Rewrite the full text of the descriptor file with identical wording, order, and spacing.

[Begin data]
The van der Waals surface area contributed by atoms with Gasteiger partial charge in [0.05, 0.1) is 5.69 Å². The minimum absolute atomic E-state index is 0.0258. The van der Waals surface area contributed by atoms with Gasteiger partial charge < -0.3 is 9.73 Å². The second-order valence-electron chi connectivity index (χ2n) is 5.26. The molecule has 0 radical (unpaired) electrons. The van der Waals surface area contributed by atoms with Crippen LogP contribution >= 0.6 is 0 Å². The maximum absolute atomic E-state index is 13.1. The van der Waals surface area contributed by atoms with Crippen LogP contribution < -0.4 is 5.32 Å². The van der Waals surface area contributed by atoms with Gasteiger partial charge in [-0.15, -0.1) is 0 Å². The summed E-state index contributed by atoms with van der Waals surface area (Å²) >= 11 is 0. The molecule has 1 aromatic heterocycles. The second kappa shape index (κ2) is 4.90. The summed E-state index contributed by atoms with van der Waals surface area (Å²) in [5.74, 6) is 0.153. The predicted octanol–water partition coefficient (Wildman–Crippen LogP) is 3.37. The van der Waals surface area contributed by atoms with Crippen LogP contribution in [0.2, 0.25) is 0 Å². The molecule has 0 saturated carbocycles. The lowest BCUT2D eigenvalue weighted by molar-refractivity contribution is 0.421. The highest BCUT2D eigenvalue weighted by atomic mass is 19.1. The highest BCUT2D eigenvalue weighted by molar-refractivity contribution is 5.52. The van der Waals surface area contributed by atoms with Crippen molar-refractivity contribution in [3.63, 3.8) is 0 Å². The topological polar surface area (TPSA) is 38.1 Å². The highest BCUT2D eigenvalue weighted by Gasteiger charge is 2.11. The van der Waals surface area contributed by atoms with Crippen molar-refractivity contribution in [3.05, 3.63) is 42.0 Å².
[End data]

The van der Waals surface area contributed by atoms with Gasteiger partial charge in [0.05, 0.1) is 5.69 Å². The minimum absolute atomic E-state index is 0.0258. The van der Waals surface area contributed by atoms with Gasteiger partial charge < -0.3 is 9.73 Å². The second-order valence-electron chi connectivity index (χ2n) is 5.26. The molecule has 0 radical (unpaired) electrons. The van der Waals surface area contributed by atoms with Crippen LogP contribution >= 0.6 is 0 Å². The maximum absolute atomic E-state index is 13.1. The van der Waals surface area contributed by atoms with Crippen LogP contribution < -0.4 is 5.32 Å². The van der Waals surface area contributed by atoms with Gasteiger partial charge in [-0.15, -0.1) is 0 Å². The summed E-state index contributed by atoms with van der Waals surface area (Å²) >= 11 is 0. The molecule has 1 aromatic heterocycles. The second kappa shape index (κ2) is 4.90. The summed E-state index contributed by atoms with van der Waals surface area (Å²) in [5.74, 6) is 0.153. The predicted octanol–water partition coefficient (Wildman–Crippen LogP) is 3.37. The van der Waals surface area contributed by atoms with Crippen LogP contribution in [0.2, 0.25) is 0 Å². The molecule has 0 saturated carbocycles. The lowest BCUT2D eigenvalue weighted by molar-refractivity contribution is 0.421. The highest BCUT2D eigenvalue weighted by atomic mass is 19.1. The highest BCUT2D eigenvalue weighted by molar-refractivity contribution is 5.52. The van der Waals surface area contributed by atoms with Crippen molar-refractivity contribution in [3.63, 3.8) is 0 Å². The topological polar surface area (TPSA) is 38.1 Å². The highest BCUT2D eigenvalue weighted by Gasteiger charge is 2.11. The van der Waals surface area contributed by atoms with Crippen molar-refractivity contribution in [3.05, 3.63) is 42.0 Å².